The conflict between Armenia and Azerbaijan has existed for a long time. The countries’ borders are disputed and in many places badly marked. Armenians and Azerbaijanis have lived in each other’s pockets over the centuries. The countries have a unique geography with formal and informal enclaves and exclaves. One of these is Nagorno-Karabakh, an area within Azerbaijan where the majority of the population are Armenians. During the Soviet period, Nagorno-Karabakh was a self-governing oblast within the Soviet republic of Azerbaijan. 

When the Soviet Union fell, a war broke out that ended with Armenia occupying Nagorno-Karabakh and surrounding parts of Azerbaijan. The conflict was then long regarded as a “frozen” conflict.

In 2020, the second Karabakh war broke out when Azerbaijan regained control of a large part of Nagorno-Karabakh and all the surrounding areas that had been occupied by Armenia. About 7,000 soldiers lost their lives before the parties agreed a cease fire, as Jakob Hedenskog, an analyst at the Centre for Eastern European Studies at the Swedish Institute of International Affairs, explains.

South Caucasus consists of Armenia, Azerbaijan and Georgia. Around these relatively small countries lie the regional powers of Turkey, Iran and Russia, which have different interests in the conflict. Jakob Hedenskog believes that Russia, which sees the South Caucasus as part of its sphere of interest, has used the conflict to secure its presence and influence in the area. Among other things, by exporting weapons to both Armenia and Azerbaijan.

Russia negotiated a ceasefire in Nagorno-Karabakh, which began in November 2022. Since then, a Russian peacekeeping force has monitored the narrow corridor of land – the Lachin Corridor – that connects Nagorno-Karabakh with Armenia.  
“The Russian peacekeeping force has less and less authority and Azerbaijan has for example introduced a blockade against Nagorno-Karabakh, which is still controlled by Armenians, without the Russian peacekeeping force being able to stop it,” says Jakob Hedenskog. 

Since Russia’s full-scale invasion of Ukraine in February 2022, Russian control in the area has been weakened, since the country needed to direct its focus elsewhere. 

In September 2022, the conflict worsened again when Azerbaijan made attacks on Armenian territory. This led to the EU introducing the fixed term observer mission EUMCAP Monitoring Capacity Armenia. The mission was brought about at the invitation of Armenian prime minister Nikol Pashinyan after an agreement with Azerbaijan president Ilham Aliyev.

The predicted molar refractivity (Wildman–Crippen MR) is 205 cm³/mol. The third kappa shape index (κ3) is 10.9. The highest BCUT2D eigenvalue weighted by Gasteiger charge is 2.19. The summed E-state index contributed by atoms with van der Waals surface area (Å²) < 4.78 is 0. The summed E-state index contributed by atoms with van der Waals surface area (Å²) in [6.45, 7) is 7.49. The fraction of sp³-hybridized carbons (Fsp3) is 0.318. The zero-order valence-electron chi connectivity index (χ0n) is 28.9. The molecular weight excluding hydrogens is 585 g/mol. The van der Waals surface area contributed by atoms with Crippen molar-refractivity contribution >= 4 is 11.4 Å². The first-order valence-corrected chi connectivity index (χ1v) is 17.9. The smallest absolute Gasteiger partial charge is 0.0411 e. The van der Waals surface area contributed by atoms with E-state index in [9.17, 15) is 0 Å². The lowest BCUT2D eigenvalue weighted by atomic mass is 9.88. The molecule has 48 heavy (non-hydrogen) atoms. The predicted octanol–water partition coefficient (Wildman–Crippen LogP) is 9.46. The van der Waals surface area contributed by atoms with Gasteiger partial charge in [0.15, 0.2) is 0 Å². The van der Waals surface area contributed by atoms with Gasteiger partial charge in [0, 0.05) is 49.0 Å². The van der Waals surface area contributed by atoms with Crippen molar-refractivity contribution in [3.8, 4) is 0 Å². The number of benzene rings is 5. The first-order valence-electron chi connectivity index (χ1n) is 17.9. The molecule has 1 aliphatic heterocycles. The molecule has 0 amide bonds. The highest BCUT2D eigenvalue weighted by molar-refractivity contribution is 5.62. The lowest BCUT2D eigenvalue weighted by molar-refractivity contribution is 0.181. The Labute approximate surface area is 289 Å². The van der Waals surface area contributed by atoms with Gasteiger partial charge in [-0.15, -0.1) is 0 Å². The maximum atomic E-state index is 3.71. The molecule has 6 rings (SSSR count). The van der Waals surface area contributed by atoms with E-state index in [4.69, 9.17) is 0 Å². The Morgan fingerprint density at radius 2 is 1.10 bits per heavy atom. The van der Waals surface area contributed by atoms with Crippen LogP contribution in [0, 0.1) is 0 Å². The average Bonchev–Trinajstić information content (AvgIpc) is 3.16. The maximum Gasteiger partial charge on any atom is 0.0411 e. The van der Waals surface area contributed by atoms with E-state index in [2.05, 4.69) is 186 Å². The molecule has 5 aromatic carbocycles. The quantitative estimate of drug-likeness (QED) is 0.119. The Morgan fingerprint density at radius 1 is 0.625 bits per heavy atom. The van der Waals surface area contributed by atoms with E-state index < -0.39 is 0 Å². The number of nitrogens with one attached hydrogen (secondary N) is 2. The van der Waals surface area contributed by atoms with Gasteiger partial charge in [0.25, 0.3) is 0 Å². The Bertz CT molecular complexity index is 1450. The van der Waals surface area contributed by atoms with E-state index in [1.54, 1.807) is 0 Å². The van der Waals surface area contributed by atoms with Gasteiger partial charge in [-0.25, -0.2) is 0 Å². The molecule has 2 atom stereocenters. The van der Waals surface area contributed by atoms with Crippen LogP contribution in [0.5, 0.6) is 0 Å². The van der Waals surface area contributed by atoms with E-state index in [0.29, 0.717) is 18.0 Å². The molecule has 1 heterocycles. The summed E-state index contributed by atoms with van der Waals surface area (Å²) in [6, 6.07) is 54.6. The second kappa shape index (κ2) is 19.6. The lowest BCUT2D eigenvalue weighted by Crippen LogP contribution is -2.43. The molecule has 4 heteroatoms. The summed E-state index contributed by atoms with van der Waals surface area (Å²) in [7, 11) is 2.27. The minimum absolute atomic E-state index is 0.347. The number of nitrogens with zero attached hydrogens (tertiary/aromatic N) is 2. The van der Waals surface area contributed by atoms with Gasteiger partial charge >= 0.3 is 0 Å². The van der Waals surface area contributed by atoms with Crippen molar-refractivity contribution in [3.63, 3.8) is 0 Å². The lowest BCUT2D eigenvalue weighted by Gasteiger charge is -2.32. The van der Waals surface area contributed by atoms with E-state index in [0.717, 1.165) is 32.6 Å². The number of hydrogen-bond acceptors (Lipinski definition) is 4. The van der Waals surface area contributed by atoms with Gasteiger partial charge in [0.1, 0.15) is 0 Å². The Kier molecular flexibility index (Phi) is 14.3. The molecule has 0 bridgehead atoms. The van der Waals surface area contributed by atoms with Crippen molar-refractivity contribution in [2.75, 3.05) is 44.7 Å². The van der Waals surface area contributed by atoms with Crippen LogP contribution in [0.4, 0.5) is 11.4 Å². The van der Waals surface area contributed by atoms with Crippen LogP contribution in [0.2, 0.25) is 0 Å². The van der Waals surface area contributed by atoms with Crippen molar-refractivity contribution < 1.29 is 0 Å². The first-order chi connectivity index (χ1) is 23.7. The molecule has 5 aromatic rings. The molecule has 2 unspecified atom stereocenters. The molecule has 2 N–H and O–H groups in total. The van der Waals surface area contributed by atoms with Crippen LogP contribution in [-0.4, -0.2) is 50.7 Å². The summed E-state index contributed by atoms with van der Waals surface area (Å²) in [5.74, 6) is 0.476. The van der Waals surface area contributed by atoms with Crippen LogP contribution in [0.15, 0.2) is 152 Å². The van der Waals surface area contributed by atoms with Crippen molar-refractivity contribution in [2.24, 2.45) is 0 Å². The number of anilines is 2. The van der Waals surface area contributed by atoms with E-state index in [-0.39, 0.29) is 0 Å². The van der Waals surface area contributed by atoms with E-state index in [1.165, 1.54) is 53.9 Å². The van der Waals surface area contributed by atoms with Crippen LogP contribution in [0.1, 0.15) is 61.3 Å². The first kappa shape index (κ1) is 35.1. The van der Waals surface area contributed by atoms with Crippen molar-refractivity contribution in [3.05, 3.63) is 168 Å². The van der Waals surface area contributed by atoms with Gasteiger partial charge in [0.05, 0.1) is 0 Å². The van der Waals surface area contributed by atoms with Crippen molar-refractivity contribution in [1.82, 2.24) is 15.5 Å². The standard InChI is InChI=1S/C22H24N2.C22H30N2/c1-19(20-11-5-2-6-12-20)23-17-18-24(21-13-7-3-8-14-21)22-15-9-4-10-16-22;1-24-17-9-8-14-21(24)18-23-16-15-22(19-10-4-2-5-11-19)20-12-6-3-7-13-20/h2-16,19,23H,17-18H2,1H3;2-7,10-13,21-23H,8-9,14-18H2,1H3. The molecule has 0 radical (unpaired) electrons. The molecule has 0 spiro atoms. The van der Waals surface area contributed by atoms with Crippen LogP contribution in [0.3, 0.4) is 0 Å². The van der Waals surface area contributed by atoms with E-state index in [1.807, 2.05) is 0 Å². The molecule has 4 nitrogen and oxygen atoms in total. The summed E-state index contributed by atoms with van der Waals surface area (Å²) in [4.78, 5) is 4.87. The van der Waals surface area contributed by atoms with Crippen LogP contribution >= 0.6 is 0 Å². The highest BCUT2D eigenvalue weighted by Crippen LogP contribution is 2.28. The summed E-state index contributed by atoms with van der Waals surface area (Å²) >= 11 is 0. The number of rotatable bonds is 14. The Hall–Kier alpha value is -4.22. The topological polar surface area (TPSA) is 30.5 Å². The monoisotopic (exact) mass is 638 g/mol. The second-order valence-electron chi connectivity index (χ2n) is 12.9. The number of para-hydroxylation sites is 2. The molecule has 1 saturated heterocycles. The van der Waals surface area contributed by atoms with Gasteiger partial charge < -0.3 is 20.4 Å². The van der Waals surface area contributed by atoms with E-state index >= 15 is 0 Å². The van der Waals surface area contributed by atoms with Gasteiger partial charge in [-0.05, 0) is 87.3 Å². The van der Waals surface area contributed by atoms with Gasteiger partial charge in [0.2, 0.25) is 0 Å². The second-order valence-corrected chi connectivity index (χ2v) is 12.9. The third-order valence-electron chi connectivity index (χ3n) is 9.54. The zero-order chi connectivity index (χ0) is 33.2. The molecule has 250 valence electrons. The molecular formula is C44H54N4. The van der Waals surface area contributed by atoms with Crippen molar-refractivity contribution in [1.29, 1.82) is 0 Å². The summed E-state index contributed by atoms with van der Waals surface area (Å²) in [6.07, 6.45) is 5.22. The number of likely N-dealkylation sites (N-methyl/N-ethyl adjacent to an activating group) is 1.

“Both Armenia and Azerbaijan have shown that they consider the EU a more reliable peace negotiator than Russia. Russia has not been entirely rejected, but the discussions between them have not led anywhere. When it comes to Russia, they can see that their main reason for being involved is to continue to control the region. They have turned to the EU, which is seen as being less controlled by its own interests,” says Jakob Hedenskog. 

When EUMCAP was concluded on 19 December 2022, it was decided that a new, smaller EU team, EUPAT, would continue the work, partly to a limited extent in patrolling in Armenia but primarily to investigate the opportunities for a larger effort. This led to the EUMA mission.

“Azerbaijan traditionally has very close relations with Turkey, which is sometimes described in terms of “one people two states”. Armenia, which does not have diplomatic relations with Turkey, is closer to Iran. At the same time, as former Soviet republics, both Armenia and Azerbaijan have close ties to Russia. As a Christian country, Armenia has traditionally seen Russia as a protective power against Turks and Persians and this concept still exists. But Armenia was one of the first countries to want to leave the Soviet Union, while Azerbaijan was more loyal. So, on the one hand there is a view of Russia as defender, while on the other hand, in recent years Armenia has tried to orient itself with the EU,” Jakob Hedenskog believes.